Nepal: Leaders Reject Attempt To Save The Monarchy
Democracy Leaders Reject Nepalese King’s Attempt To Save The Monarchy
By D. Michael Van De Veer
April 22, 2006
Kathmandu, Nepal: Nepal’s besieged God-King, Gyanendra Bir Bikram Shaw went on nation-wide television and radio Friday in a desperate attempt to save the Monarchy.
In the much anticipated 5 minute speech the King responded to the concerns of India’s Special Envoy , Karen Singh, who had been rushed to Kathmandu by the Indian Government, but failed to address many of the central demands of the 7-Party Alliance (SPA) and the Maoist insurgents who reached a 12-Point Agreement which, if implemented, leads to elections and an end to the Maoists’ armed insurgency.
The King, citing Article: 35 of the 1990 Constitution proclaimed, “Executive power of the Kingdom of Nepal, which was in our safekeeping, shall be returned to the people”.
His Majesty did not mention that the 1990 Constitution also reserved the RNA (Royal Nepalese Army), which has propped up the monarchy, to the King.
There was no mention of many of the prominent demands of the SPA such as creating a Special Assembly to write a new constitution, nor the 12-Point Agreement.
While major news outlets hysterically report that , “the King has restored democracy”, the Coordinating Body of the SPA issued a statement vowing to continue the 2 week long bandah (strike) and demonstrations until the peoples’ demands are met. While the SPA has yet to release it’s “official” response and the Maoists say they will consult with the SPA before further comment, Civil Society and Party leaders, as reported by Kantipur News, viewed the King’s offer as, “incomplete and ambiguous” and “a conspiracy to diffuse the ongoing Peoples Movement”. United We Blog, a leading source of discussion and opinion, termed the King’s message as “deceptive” and having “only solidified his ambition to stay in power”.
As the call for restoration of democracy and the end to the Feb.1, 2005 Royal power grab has gained momentum, and the call for a Republic is being supported by hundreds of thousands throughout the Kingdom, King Gyanendra seems unwilling or unable to understand the demands of the Nepalese people.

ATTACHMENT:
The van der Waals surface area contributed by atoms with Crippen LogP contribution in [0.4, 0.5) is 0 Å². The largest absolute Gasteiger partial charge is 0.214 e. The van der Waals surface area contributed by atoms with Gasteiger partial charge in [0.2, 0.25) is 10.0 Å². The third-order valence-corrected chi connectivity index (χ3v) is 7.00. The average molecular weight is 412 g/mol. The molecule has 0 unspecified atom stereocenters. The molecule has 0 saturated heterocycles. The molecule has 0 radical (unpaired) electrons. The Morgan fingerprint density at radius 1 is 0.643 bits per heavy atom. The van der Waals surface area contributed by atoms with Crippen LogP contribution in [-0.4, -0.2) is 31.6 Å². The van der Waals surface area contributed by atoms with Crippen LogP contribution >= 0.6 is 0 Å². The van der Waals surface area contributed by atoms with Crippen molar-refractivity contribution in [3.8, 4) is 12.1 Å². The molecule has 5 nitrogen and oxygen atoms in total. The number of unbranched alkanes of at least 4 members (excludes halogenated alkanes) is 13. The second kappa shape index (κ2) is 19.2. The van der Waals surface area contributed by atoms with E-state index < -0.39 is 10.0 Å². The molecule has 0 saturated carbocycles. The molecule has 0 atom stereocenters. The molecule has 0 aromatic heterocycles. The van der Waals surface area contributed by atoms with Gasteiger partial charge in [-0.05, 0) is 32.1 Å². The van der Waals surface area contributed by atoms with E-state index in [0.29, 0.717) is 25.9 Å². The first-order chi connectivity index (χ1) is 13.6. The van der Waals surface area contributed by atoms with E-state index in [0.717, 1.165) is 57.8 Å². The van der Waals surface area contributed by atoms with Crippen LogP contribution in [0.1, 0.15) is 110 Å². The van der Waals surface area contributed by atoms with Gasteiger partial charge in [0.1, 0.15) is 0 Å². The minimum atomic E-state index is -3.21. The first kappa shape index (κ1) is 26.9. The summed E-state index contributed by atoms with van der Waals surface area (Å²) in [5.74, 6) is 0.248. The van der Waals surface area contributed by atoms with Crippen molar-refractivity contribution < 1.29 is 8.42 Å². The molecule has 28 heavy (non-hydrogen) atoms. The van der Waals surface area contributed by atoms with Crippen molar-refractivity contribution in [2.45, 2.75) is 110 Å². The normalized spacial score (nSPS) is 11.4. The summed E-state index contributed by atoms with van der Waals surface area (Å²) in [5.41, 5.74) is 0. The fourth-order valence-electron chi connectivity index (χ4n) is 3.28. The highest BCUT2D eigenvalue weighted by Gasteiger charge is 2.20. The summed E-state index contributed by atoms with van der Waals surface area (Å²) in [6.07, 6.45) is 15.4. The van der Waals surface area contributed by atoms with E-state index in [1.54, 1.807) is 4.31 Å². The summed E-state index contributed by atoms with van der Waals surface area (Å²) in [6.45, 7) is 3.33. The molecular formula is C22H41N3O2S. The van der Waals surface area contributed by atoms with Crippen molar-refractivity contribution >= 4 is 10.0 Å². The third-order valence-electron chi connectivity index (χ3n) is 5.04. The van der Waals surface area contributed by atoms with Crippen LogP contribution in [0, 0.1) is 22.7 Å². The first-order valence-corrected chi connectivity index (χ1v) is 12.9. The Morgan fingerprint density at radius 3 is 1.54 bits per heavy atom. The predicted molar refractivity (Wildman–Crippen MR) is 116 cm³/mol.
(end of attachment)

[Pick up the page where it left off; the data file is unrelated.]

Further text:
Each day the Pro-Democracy ranks swell even as the brutal attacks on unarmed protestors by the Security Forces continues.
Yesterday there were more than 300,000
demonstrators in Kathmandu, and large demonstrations across
the Kingdom. Larger demonstrations are expected on this 17th
day of the agitation.
Hundreds of protestors have been beaten with batons, shot with rubber and live bullets, and tear-gassed. Hospitals throughout the Kingdom are filled to capacity with the injured and blood is in short supply.
An expert on Nepal, and faculty Member of the prestigious Jawaharlal Nehru University, S.D. Muni is quoted in the Times of India, a leading Indian newspaper as saying, “the King is fighting a violent battle, which he can’t win. There is growing feeling in India that the King cannot be sustained.”
In 1989, in response to a threat of increasing Chinese arms supplies to Nepal, India sealed the border with Nepal and suspended the shipment of all petroleum products until Democracy was restored. With a massive debt owed to the IOC (Indian Oil Company) by Nepal’s only petroleum importer and the continued suppression of the pro Democracy movement, New Delhi grows increasingly concerned that it may be to resort to the same action. Aware that the King can resort to playing his “anti-India” card, India weighs it options to help prevent all out civil-war in Nepal.